Those close to Gruene say the famous settlement continues to evolve as the area grows

Gruene Hall was formerly known as Grueneu2019s Hall. It has continually operated since its opening in the 1840s.

Gruene Hall was formerly known as Grueneu2019s Hall. It has continually operated since its opening in the 1840s.

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A glimpse into Gruene
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Moments in time
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Along the beaten path
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Small-town roots
Each year, tourists and locals flock to a small piece of Texas to experience the scene in Gruene. Located off of FM306 and Hunter Road in New Braunfels, the largely preserved Gruene Historic District shines a light on what once was.

“It has its own special character that nobody else can compare [it to],” said Kristen King, social media coordinator for the Molak Corp., which owns and manages a significant portion of Gruene. “You kind of step back in time once you step over [into] that historic district, it feels like. It’s never changed.”

According to Crystal Kinman, marketing manager for the Molak Corp., Ernst Gruene immigrated to what is now known as Gruene in 1845. He and his wife planted 9,000 acres of cotton and started a family. A sharecropping opportunity drew 20-30 families who helped work the land.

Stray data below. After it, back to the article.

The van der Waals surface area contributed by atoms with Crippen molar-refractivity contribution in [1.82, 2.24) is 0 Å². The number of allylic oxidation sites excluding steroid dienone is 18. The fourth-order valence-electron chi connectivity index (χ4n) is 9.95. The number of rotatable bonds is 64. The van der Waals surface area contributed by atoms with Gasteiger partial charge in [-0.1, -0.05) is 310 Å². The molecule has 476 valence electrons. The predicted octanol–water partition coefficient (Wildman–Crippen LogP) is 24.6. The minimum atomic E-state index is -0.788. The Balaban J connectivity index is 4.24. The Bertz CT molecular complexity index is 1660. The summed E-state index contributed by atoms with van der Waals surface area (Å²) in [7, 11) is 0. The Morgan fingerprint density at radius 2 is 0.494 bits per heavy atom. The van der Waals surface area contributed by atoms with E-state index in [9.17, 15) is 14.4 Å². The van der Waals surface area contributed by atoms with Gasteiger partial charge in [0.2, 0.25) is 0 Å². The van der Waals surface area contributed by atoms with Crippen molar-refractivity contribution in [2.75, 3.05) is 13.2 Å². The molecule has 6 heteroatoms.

The early days consisted of a mercantile, bank and post office. A dance hall—now operating as Gruene Hall—was built to serve as a social center.

“So it was pretty much a little town, you know?” Kinman said.

Devastation strikes


The 1920s threatened to end Gruene’s heyday for good. In 1922, the cotton gin burned down.

“All that’s remaining is the brick boiler room, which is the three-story part of the Gristmill [restaurant] now,” Kinman said.

Seven years later, in 1929, Gruene was not immune to the stock market crash. To make matters more dire, an infestation of boll weevils destroyed the cotton crop.

“Everything just kind of went downhill from there,” Kinman said. “… It was a ghost town except for [Gruene Hall] until the 1970s,” which has been the only establishment to survive Gruene’s ups and downs.

Today, Gruene Hall is Texas’ oldest continually operating dance hall, Kinman said.

“No matter what you’re doing, you always need a drink,” Kinman said.

A Resurgence


In the 1970s, a kayaking trip by a University of Texas architecture student sparked a vision that helped bring Gruene back to life.

“[Chuck Kaufman] was kayaking down the Guadalupe River and thought he would just come up and check it out,” Kinman said. “He just found all these buildings up here and fell in love with them. He was kind of the one who started getting this area on the national register.”

While there were talks of tearing the historic structures down to build condos, Kaufman began cataloging the buildings, taking photos and making steps to historically protect them.